Illinois men’s gymnastics falls in preliminaries, Maestas grabs high bars title

Illinois%E2%80%99+C.J.+Maestas+performs+a+routine+on+the+pommel+horse+during+the+meet+against+Stanford+at+Huff+Hall+on+March+6.The+Illini+lost+21-9.
Back to Article
Back to Article

Illinois men’s gymnastics falls in preliminaries, Maestas grabs high bars title

Illinois’ C.J. Maestas performs a routine on the pommel horse during the meet against Stanford at Huff Hall on March 6.The Illini lost 21-9.

Illinois’ C.J. Maestas performs a routine on the pommel horse during the meet against Stanford at Huff Hall on March 6.The Illini lost 21-9.

Illinois’ C.J. Maestas performs a routine on the pommel horse during the meet against Stanford at Huff Hall on March 6.The Illini lost 21-9.

Illinois’ C.J. Maestas performs a routine on the pommel horse during the meet against Stanford at Huff Hall on March 6.The Illini lost 21-9.


The Illinois men’s gymnastics team made history this weekend at the NCAA Championships, failing to advance to the team finals for the first time since 2002.

But despite a series of injuries, the team exited Norman, Oklahoma, with an individual national champion.

Illinois suffered its first blow before the competition began. Junior Fred Hartville tore his Achilles tendon during warmups for Thursday’s preliminaries. The 2013 vault national champion missed part of the regular season due to a minor knee injury.

Illinois came in ranked No. 5 in the 12-team field but finished outside the top six. Oklahoma won the team championship, capping off an undefeated season (26-0). Stanford and Penn State finished second and third, respectively.

“Not making team finals was a shock to say the least,” head coach Justin Spring said. “This was a team that had expectations in making team finals.”

While the team did not advance to the finals, eight gymnasts did qualify to compete in Friday’s all-around and individual finals preliminaries. Out of those eight, five advanced to Saturday’s individual finals. Senior Jordan Valdez qualified to advance on parallel bars but was forced to end his Illinois career early when he dislocated his shoulder during his high bar qualifying routine.

Redshirt junior C.J. Maestas and freshman Bobby Baker garnered multiple All-American honors. Baker’s success came on parallel bars (eighth) and all-around (third). He also competed on vault and finished 10th.

While Baker added to his impressive freshman campaign, a team final appearance was what he had hoped for the most.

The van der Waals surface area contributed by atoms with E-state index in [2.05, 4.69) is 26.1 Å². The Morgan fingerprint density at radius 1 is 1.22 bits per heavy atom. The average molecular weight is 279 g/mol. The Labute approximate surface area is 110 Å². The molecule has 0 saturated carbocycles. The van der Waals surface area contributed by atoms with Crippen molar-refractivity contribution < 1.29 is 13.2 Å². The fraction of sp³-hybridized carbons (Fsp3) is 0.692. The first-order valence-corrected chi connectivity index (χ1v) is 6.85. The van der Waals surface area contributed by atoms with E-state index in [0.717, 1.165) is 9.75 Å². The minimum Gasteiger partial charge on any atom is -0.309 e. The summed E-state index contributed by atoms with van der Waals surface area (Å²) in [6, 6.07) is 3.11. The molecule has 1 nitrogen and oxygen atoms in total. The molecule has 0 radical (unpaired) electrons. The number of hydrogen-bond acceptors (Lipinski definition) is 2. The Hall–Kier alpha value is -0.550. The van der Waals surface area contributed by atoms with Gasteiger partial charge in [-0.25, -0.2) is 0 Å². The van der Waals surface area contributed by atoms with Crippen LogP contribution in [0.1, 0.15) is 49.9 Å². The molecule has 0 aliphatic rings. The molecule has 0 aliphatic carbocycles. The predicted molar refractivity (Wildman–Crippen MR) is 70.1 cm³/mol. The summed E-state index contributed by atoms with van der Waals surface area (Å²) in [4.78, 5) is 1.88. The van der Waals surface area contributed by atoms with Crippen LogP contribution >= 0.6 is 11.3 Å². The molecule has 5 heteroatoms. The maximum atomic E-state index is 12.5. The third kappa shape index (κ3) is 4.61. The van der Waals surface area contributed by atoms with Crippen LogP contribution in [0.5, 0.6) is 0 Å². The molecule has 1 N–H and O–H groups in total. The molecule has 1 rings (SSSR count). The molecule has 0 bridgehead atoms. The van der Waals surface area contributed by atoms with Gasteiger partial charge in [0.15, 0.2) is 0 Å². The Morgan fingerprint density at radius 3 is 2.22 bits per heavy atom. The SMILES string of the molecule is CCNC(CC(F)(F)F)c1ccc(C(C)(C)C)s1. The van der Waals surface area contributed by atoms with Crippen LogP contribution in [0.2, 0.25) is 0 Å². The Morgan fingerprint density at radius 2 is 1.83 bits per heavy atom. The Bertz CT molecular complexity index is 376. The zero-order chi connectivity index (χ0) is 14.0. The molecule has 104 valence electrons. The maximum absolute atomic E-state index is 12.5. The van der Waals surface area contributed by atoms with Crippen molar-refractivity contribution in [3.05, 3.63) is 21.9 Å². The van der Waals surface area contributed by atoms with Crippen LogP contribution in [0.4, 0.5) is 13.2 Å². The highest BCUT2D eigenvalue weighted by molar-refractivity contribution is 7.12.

“For the seniors, I thought it was terrible. I feel bad for them,” Baker said of not making the team finals. “But as a freshman I feel like it’s more so of a learning experience.”

Maestas, who is choosing to graduate in May instead of applying for another year of eligibility, took home four All-American honors on still rings (second), floor exercise (fifth), all-around (second) and on high bars, where he won the national title. Before his routines, assistant coach Ivan Ivankov helped keep Maestas motivated.

“Ivan kept giving me hugs before I (competed) and whispered in my ear to lay it all on the table,” Maestas said. “My gymnastics reignited with that. I’m so proud to go out the way I went out.”

This marks the second-straight year that an Illinois gymnast won the national high bar title — Valdez won the honor last season — and the fifth-straight year Illinois has had at least one national champion.

Junior Logan Bradley was named All-American on pommel horse for his sixth-place finish with a score of 13.950. Senior Mike Wilner was named All-American on still rings for finishing seventh (15.550).

Junior Joey Peters competed in the finals on still rings but finished outside the top eight (10th), which meant he did not earn All-American honors.

The team result is seen as an obvious disappointment for Illinois, who had a 10-0 start to the season. Spring said that a lack of competitive spirit was the biggest factor that resulted in Illinois finishing out of the top six. Regardless of the result, he wants to remain optimistic about the team’s future.

“Some of your worst moments are your greatest learning experiences.” Spring said. “I’m going to make sure that this is the team’s great learning experience, and I’m included.”

[email protected]

@collins_d2